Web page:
Can catching cancer early ever be a bad thing?
By Susanne Meisel, on 31 August 2014
The chance of surviving cancer is usually much better if it is found early; ideally before a person has any symptoms. One way to achieve earlier detection of cancer is by screening.
Breast cancer screening is one of the three NHS cancer screening programmes and is currently offered to all women aged 50 to 70 in the UK. This is done using mammography, which can detect cancers that are too small to see or feel.
Breast cancer screening is a form of secondary cancer prevention because it does not prevent breast cancer from happening in the first place; it only helps to find it earlier. Primary breast cancer prevention, on the other hand, is everything a person does to try and prevent breast cancer from ever developing; for example by not smoking, keeping alcohol within sensible limits and keeping a healthy weight. Although doing those things does not guarantee that a person will never get breast cancer, there is good evidence that it will reduce the chance.
However, any type of cancer screening not only has benefits, but also the potential to cause harm. An independent expert panel was asked not long ago to weigh up the benefits and harms of breast screening. They concluded that on balance, breast screening has more benefits than harms. Therefore, it is still recommended.
One particular risk of harm that the breast screening panel identified was overdetection (sometimes known as overdiagnosis). Overdetection happens when a cancer is picked up by a mammogram which would have never caused a problem during a woman’s lifetime – either because it was slow-growing, or because she would have died of something else before the cancer became a problem. However, because it is currently impossible to tell whether a cancer is ‘dangerous’ and fast-growing, or won’t cause further problems because it’s growing only very slowly, all cancers are treated as ‘dangerous’. This means that some women will have treatment that is very invasive and distressing (for example breast surgery or chemotherapy) when actually the cancer would not have caused them any harm. Currently, it is estimated that for every life saved by screening, three cancers are detected that would have not caused any problems.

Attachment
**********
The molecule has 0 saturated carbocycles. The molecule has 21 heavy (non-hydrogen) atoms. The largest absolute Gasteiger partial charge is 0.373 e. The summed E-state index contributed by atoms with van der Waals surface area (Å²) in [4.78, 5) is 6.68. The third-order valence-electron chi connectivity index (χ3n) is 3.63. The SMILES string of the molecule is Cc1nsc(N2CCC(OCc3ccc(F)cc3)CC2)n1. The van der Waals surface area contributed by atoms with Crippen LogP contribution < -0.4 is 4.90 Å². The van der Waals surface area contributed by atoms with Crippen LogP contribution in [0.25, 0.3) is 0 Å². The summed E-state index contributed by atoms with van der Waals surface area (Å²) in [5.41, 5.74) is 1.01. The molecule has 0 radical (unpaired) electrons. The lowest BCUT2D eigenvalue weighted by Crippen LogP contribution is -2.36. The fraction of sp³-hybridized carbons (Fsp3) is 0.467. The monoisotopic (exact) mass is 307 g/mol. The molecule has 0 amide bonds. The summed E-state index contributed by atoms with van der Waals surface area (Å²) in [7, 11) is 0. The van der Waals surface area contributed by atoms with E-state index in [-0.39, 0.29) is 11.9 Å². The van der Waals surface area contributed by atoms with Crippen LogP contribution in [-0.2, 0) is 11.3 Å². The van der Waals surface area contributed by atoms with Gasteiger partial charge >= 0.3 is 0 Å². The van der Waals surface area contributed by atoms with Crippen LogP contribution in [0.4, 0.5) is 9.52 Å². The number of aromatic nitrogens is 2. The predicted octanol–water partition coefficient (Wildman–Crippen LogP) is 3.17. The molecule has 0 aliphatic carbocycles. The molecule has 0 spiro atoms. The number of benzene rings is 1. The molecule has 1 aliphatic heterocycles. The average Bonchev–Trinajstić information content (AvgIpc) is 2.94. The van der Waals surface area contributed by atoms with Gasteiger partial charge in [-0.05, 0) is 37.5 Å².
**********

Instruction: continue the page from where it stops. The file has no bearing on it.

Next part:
Whether or not to attend breast cancer screening is a personal choice .
However, for women to make an informed choice about breast screening, they need to know about all the benefits and harms, including the risk of overdetection.
Our researchers carried out a survey with 2,272 women from the general population to find out whether women knew about overdetection, and whether getting some information on it would influence their decision to go for breast screening. Therefore, they asked women about screening intentions, before and after giving them information on overdetection. Women were told about the problem of treating cancers that never would have caused harm, and that for every woman who has her life saved by breast screening, three will have treatment for a cancer that would never have become life-threatening. The researchers thought that younger women (<47) who were not yet eligible for screening would have lower intentions to go for screening after hearing some information about overdetection than women who were already eligible for breast screening, because the latter may already have made up their minds.
The results showed that about half of the women (53%) were already aware of overdetection, with greater awareness among women who were already eligible for screening. However, even after getting some information on overdetection, only about two thirds of the sample (64%) felt that they understood what the concept meant, and a similar number (57%) understood that women who go for breast screening are more likely to be diagnosed with breast cancer than women who don’t. Interestingly, only a small number of women (7%) showed a decrease in screening intentions after receiving information on overdetection. As predicted by the researchers, a greater number of these women were not yet eligible for breast screening.
These findings suggest that the concept of overdetection may be difficult to understand for some women, and that brief information may not be enough to help them make an informed choice. However, one limitation of this study was that women had very little time to take in the information that was given to them. Perhaps understanding would have improved if women had had more time to process what it meant. Alternatively, it is possible that women took a ‘better safe than sorry’ approach to overdetection, which has been suggested by findings from some focus groups that our researchers did with 40 women.
Future work will help to understand how best to communicate the benefits and harms about cancer screening to different groups of people, so that they can make a truly informed choice about whether or not to participate.
Waller, J et al. A survey study of women’s responses to information about overdiagnosis in breast cancer screening in Britain (2014) British Journal of Cancer. doi: 10.1038/bjc.2014.482
Waller J, Douglas E,Whitaker KL, et al Women’s responses to information about overdiagnosis in the UK breast cancer screening programme:a qualitative study. BMJOpen 2013;3